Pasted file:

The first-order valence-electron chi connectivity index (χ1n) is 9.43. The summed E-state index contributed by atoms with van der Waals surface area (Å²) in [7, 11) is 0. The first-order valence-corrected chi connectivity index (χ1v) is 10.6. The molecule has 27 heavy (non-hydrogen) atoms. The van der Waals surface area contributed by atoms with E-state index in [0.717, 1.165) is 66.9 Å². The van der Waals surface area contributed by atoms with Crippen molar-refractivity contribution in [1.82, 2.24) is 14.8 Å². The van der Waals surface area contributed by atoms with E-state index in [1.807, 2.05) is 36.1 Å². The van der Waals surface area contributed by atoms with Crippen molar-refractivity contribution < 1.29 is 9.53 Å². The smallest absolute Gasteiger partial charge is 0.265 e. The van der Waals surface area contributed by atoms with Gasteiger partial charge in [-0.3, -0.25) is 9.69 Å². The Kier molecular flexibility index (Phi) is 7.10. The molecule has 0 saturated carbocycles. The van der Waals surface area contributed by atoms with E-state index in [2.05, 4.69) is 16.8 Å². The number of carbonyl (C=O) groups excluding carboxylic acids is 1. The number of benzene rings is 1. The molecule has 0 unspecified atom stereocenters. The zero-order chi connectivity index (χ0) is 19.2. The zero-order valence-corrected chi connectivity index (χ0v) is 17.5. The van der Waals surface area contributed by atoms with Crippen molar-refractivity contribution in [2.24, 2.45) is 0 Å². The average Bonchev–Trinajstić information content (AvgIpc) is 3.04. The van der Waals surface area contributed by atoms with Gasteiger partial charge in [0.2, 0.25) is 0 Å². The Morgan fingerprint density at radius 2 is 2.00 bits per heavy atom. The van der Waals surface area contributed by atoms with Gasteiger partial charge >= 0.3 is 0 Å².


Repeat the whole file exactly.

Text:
The first-order valence-electron chi connectivity index (χ1n) is 9.43. The summed E-state index contributed by atoms with van der Waals surface area (Å²) in [7, 11) is 0. The first-order valence-corrected chi connectivity index (χ1v) is 10.6. The molecule has 27 heavy (non-hydrogen) atoms. The van der Waals surface area contributed by atoms with E-state index in [0.717, 1.165) is 66.9 Å². The van der Waals surface area contributed by atoms with Crippen molar-refractivity contribution in [1.82, 2.24) is 14.8 Å². The van der Waals surface area contributed by atoms with E-state index in [1.807, 2.05) is 36.1 Å². The van der Waals surface area contributed by atoms with Crippen molar-refractivity contribution < 1.29 is 9.53 Å². The smallest absolute Gasteiger partial charge is 0.265 e. The van der Waals surface area contributed by atoms with Gasteiger partial charge in [-0.3, -0.25) is 9.69 Å². The Kier molecular flexibility index (Phi) is 7.10. The molecule has 0 saturated carbocycles. The van der Waals surface area contributed by atoms with E-state index in [2.05, 4.69) is 16.8 Å². The number of carbonyl (C=O) groups excluding carboxylic acids is 1. The number of benzene rings is 1. The molecule has 0 unspecified atom stereocenters. The zero-order chi connectivity index (χ0) is 19.2. The zero-order valence-corrected chi connectivity index (χ0v) is 17.5. The van der Waals surface area contributed by atoms with Crippen molar-refractivity contribution in [2.24, 2.45) is 0 Å². The average Bonchev–Trinajstić information content (AvgIpc) is 3.04. The van der Waals surface area contributed by atoms with Gasteiger partial charge in [0.2, 0.25) is 0 Å². The Morgan fingerprint density at radius 2 is 2.00 bits per heavy atom. The van der Waals surface area contributed by atoms with Gasteiger partial charge >= 0.3 is 0 Å².